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Psychoneuroendocrinology. 2018 Nov;97:78-85. doi: 10.1016/j.psyneuen.2018.07.006. Epub 2018 Jul 10.

Sexual orientation and salivary alpha-amylase diurnal rhythms in a cohort of U.S. young adults.

Author information

1
Division of Adolescent and Young Adult Medicine, Boston Children's Hospital, Boston, MA, United States; Channing Division of Network Medicine, Brigham and Women's Hospital and Harvard Medical School, Boston, MA, United States; Department of Social and Behavioral Sciences, Harvard T.H. Chan School of Public Health, Boston, MA, United States. Electronic address: bryn.austin@childrens.harvard.edu.
2
Department of Psychology, The City University of New York-The City College and Graduate Center, New York, NY, United States.
3
Department of Psychology, University of Washington, Seattle, WA, United States.
4
Department of Social and Behavioral Sciences, Harvard T.H. Chan School of Public Health, Boston, MA, United States.
5
Division of Adolescent and Young Adult Medicine, Boston Children's Hospital, Boston, MA, United States.
6
Department of Psychology, Arizona State University, Tempe, AZ, United States.
7
Channing Division of Network Medicine, Brigham and Women's Hospital and Harvard Medical School, Boston, MA, United States; Department of Obstetrics, Gynecology, and Reproductive Biology, College of Human Medicine, Michigan State University, East Lansing, MI, United States.
8
Division of Infectious Diseases, Children's Hospital of Philadelphia, Philadelphia, PA, United States.
9
Department of Biomedical Data Science, Geisel School of Medicine at Dartmouth, Hanover, NH, United States.

Abstract

Sexual minorities in the United States are at elevated risk of prejudice, discrimination, and violence victimization due to stigma associated with their sexual orientation. These stressors may contribute to physiological stress responses and changes in the regulation of the sympathetic nervous system (SNS). To date, no studies have examined the associations among minority sexual orientation, recent stressful events, and diurnal salivary alpha-amylase (sAA) patterns. The present study included 1663 young adults ages 18-32 years (31% men, 69% women) from the Growing Up Today Study, a prospective cohort of U.S. youth. Participants provided five saliva samples over the course of one day to estimate diurnal sAA patterns. Sexual orientation groups included completely heterosexual with no same-sex partners (CH; referent), mostly heterosexual/completely heterosexual with same-sex partners, and gay/lesbian/bisexual (LB or GB). Sex-stratified multilevel models were fit to evaluate the association of sexual orientation with diurnal patterns of log sAA. The association of recent stressful events was also evaluated. Among women, sexual minorities scored significantly higher than CH on perceived stress and number of stressful events in the past month (p < 0.05). Among men, sexual minorities scored higher than CH on perceived stress but not recent stressful events. In multivariable models, recent stressful events were not associated with sAA patterns, but significant sexual orientation group differences in sAA diurnal rhythm were observed among women though not among men. Compared to CH women, LB showed a blunted awakening response and elevated sAA levels across the day, both indicators consistent with SNS dysregulation. Findings suggest dysregulation of stress physiology in LB women, but not other sexual minority women or men, relative to same-sex heterosexuals. Observed dysregulation may relate to exposure among LB women to chronic stressors associated with sexual orientation stigma, although these relations and differences by sex warrant further study.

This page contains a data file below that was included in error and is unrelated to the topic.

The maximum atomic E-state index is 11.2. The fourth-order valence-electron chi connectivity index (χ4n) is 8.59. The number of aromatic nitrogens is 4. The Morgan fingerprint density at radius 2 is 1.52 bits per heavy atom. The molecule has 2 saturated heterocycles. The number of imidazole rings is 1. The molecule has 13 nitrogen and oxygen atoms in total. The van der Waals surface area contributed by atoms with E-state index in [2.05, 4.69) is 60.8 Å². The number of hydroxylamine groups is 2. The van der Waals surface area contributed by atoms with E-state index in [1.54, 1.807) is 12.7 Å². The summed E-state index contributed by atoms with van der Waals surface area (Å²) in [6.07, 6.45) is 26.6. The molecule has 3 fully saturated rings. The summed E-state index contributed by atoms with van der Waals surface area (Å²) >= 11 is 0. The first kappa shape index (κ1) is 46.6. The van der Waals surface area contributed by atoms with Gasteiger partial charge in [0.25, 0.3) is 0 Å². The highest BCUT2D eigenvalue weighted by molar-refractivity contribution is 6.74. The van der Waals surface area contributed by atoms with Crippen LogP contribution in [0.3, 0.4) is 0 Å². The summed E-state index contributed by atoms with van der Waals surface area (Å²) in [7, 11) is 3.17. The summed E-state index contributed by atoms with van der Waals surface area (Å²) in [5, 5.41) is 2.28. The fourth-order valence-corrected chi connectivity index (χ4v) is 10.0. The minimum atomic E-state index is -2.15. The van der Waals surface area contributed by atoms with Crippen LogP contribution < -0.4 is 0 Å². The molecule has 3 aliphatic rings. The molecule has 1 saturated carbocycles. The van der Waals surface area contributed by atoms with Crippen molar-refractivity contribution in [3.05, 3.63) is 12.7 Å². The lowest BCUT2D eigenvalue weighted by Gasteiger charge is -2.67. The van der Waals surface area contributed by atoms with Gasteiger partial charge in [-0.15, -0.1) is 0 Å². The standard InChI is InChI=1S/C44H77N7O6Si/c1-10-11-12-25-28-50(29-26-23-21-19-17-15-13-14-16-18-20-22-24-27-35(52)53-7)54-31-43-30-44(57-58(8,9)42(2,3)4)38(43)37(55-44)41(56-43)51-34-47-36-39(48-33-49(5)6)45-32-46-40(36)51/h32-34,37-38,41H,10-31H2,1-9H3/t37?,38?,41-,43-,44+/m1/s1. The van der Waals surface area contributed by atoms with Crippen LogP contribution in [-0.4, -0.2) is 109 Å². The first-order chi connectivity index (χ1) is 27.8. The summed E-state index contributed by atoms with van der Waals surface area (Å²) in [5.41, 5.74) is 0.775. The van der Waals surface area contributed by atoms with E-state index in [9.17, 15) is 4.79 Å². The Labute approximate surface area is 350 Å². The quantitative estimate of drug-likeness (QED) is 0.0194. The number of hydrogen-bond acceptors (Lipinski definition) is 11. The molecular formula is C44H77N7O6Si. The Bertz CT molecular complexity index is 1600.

KEYWORDS:

Alpha-amylase; Diurnal rhythm; SNS; Sexual orientation; Sympathetic nervous system; Young adults; sAA

PMID:
30015008
PMCID:
PMC6138569
[Available on 2019-11-01]
DOI:
10.1016/j.psyneuen.2018.07.006

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